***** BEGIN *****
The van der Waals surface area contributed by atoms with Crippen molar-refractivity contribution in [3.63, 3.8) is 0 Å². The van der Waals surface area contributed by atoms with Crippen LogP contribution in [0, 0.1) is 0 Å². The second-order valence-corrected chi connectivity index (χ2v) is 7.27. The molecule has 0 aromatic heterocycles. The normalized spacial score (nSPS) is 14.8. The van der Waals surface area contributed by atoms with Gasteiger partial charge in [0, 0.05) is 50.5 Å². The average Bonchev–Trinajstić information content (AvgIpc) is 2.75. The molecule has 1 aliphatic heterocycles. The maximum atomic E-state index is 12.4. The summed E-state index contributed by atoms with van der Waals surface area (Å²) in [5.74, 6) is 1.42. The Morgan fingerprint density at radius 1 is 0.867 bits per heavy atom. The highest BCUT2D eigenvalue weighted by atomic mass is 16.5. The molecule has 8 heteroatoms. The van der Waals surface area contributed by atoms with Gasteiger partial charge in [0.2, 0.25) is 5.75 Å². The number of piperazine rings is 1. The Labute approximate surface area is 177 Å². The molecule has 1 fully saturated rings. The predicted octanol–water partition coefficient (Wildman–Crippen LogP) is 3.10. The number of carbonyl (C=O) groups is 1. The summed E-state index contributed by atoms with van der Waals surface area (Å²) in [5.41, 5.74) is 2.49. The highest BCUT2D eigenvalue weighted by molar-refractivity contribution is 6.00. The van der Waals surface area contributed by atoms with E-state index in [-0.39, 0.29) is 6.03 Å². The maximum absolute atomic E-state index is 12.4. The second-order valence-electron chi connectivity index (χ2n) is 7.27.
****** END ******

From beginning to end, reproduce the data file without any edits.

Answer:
The van der Waals surface area contributed by atoms with Crippen molar-refractivity contribution in [3.63, 3.8) is 0 Å². The van der Waals surface area contributed by atoms with Crippen LogP contribution in [0, 0.1) is 0 Å². The second-order valence-corrected chi connectivity index (χ2v) is 7.27. The molecule has 0 aromatic heterocycles. The normalized spacial score (nSPS) is 14.8. The van der Waals surface area contributed by atoms with Gasteiger partial charge in [0, 0.05) is 50.5 Å². The average Bonchev–Trinajstić information content (AvgIpc) is 2.75. The molecule has 1 aliphatic heterocycles. The maximum atomic E-state index is 12.4. The summed E-state index contributed by atoms with van der Waals surface area (Å²) in [5.74, 6) is 1.42. The Morgan fingerprint density at radius 1 is 0.867 bits per heavy atom. The highest BCUT2D eigenvalue weighted by atomic mass is 16.5. The molecule has 8 heteroatoms. The van der Waals surface area contributed by atoms with Gasteiger partial charge in [0.2, 0.25) is 5.75 Å². The number of piperazine rings is 1. The Labute approximate surface area is 177 Å². The molecule has 1 fully saturated rings. The predicted octanol–water partition coefficient (Wildman–Crippen LogP) is 3.10. The number of carbonyl (C=O) groups is 1. The summed E-state index contributed by atoms with van der Waals surface area (Å²) in [5.41, 5.74) is 2.49. The highest BCUT2D eigenvalue weighted by molar-refractivity contribution is 6.00. The van der Waals surface area contributed by atoms with E-state index in [-0.39, 0.29) is 6.03 Å². The maximum absolute atomic E-state index is 12.4. The second-order valence-electron chi connectivity index (χ2n) is 7.27.